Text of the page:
Another Westernizing Nahda intellectual was Boutros al-Boustany’s son, Salim, author of al-Hiyam fi-Jinan al-Sham and of most of the articles published under his father’s name in the journal al-Jinan. His socio-political thought did not differ much from that of his father, indeed, he is widely perceived as having continued the elder Boustany’s intellectual legacy. Nevertheless, Salim is notable for certain unique concepts of his own, which he outlined in editorials such as “islah (reform), taqaddum (progress), al-Watan (Homeland), hurriya (freedom), istibdad (despostism), huquq al-insan (human rights), tamaddun (civilization), ta’assub (partisanship), Arab regeneration, foreign intervention and imitation, Ottoman unity, education, and the separation of church from state” (Zolondek, 1966). It is the latter concept, along with his thoughts on the nature of government and of its relationship to those governed, that this paper will shed light on.
For the younger al-Boustany, the relationship of the government to the governed should be “as that of the soul to the body” (Zolondek, 1966). Furthermore, al-Boustany conceived of the government as an entity that should be established “by the people, for the people, and of the people” (Zolondek, 1966). He stressed that the “characteristics of the government should reflect the characteristics of the people” (Zolondek, 1966), an echoing of the Islamic hadith “Your leadership will be a reflection of you” (kama tukuna yuwalla aalaykum), and he further supplemented his point by stating that “whatever affects the government affects the people” (Zolondek, 1966). For al-Boustany, “reform, strength, and success can only be achieved through the cooperation between the people and the government” (Zolondek, 1966).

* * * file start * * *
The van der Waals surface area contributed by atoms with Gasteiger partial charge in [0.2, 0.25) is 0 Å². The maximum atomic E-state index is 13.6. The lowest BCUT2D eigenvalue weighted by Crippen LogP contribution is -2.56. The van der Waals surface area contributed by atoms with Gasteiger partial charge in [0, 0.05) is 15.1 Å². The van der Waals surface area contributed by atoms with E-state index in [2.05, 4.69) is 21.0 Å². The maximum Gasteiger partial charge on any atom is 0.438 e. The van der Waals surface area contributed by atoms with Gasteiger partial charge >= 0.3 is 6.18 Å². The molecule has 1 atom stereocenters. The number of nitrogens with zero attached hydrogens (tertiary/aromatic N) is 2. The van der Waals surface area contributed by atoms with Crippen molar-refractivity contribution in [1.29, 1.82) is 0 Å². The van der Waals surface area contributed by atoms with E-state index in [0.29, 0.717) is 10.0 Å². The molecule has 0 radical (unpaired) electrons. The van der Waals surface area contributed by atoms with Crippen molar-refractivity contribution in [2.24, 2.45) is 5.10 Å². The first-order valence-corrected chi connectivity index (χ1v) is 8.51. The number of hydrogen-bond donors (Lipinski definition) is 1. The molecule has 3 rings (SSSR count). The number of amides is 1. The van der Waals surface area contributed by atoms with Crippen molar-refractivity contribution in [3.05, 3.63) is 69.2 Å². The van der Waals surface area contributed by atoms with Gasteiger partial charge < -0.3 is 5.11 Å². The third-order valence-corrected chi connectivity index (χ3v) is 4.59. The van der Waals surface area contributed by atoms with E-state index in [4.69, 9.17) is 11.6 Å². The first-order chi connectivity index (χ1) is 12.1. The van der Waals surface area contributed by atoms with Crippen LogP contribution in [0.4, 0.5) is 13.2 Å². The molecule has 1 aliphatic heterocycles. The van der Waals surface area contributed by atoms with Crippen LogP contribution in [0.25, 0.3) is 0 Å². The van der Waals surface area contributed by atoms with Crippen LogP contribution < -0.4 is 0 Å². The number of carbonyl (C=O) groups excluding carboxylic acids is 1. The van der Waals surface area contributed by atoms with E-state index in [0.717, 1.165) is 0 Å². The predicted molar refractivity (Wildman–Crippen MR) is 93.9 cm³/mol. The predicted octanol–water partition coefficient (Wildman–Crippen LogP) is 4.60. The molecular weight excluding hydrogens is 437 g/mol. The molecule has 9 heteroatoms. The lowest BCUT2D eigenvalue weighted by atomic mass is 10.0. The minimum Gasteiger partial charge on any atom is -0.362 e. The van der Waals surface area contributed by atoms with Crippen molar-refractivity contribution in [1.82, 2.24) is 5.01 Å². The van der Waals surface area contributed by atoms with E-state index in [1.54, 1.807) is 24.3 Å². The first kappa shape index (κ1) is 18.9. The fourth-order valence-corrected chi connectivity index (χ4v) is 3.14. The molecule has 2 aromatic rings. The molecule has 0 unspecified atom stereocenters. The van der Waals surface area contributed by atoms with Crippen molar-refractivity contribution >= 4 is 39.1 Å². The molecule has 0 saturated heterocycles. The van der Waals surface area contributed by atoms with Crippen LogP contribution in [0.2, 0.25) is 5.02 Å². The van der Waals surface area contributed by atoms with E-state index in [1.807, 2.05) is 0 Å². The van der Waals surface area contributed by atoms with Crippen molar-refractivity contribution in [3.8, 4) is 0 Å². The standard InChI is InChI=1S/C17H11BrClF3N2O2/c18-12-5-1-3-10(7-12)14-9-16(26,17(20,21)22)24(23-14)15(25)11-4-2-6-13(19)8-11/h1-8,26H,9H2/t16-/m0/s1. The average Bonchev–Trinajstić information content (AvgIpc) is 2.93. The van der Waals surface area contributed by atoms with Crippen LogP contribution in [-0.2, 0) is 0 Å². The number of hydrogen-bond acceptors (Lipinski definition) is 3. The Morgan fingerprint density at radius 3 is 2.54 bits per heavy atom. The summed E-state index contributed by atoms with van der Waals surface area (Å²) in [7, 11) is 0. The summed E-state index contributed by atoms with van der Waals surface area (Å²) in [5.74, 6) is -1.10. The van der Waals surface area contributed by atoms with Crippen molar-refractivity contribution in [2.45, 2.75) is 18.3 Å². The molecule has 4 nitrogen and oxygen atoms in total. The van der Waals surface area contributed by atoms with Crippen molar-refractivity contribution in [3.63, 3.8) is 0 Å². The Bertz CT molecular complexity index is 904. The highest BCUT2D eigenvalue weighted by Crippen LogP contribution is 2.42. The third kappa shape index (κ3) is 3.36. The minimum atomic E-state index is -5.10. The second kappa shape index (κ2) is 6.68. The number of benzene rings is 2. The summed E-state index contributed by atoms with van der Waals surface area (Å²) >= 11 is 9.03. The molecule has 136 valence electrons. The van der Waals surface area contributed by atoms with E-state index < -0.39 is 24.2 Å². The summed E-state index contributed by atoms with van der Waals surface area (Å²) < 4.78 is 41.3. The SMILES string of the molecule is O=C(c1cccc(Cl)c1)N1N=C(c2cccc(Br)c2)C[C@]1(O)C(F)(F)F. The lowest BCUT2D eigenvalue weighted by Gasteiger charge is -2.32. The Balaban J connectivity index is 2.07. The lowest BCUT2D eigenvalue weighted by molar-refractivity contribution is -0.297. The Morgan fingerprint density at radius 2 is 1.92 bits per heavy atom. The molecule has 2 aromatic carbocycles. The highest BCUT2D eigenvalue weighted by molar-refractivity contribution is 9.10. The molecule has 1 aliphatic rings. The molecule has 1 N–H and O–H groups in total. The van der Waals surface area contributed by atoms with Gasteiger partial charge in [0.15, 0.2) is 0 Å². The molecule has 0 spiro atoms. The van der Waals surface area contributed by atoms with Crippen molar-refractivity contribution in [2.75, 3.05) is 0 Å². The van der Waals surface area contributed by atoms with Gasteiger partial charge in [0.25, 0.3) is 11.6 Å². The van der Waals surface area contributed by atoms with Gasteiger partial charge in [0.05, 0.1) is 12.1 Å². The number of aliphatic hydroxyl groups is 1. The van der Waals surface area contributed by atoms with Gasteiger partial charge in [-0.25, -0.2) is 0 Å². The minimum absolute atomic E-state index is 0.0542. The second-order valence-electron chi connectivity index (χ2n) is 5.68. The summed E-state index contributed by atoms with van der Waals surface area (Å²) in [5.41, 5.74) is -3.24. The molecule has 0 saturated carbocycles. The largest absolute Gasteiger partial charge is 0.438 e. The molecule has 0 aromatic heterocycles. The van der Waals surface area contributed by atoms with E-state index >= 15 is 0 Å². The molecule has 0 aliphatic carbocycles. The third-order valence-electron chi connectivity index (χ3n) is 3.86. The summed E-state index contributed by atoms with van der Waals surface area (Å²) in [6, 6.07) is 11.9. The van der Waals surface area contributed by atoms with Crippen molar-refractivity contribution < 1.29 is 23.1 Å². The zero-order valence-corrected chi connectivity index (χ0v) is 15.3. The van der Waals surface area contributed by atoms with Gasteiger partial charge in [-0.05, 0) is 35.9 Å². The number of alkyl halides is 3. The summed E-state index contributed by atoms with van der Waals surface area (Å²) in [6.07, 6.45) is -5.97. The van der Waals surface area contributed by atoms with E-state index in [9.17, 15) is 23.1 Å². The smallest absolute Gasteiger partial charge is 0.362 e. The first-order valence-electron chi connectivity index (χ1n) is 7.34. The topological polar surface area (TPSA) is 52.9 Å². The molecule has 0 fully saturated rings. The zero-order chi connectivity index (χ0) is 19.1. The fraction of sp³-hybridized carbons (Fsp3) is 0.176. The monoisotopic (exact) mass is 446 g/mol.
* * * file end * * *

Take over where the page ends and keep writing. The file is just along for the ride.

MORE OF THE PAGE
Salim al-Boustany is also credited with the introduction of the concept of the ruh al-asr (Spirit of the Age), the notion that “for every age there is a spirit which arises from the political, social, and economic interactions of peoples…best reflected in the actions and ideas of its intellectual, political, and economic leaders” (Zolondek, 1966). Al-Boustany considered it part of good governance for political and economic leaders to conform to the Spirit of the Age, “for he who does not conform to the Spirit willingly will do so against his will” (Zolondek, 1966). His work was one of “the major vehicles” through which “the ideas and values… of the French Revolution entered into the Arabic political literature of the 19th century” (Zolondek, 1966).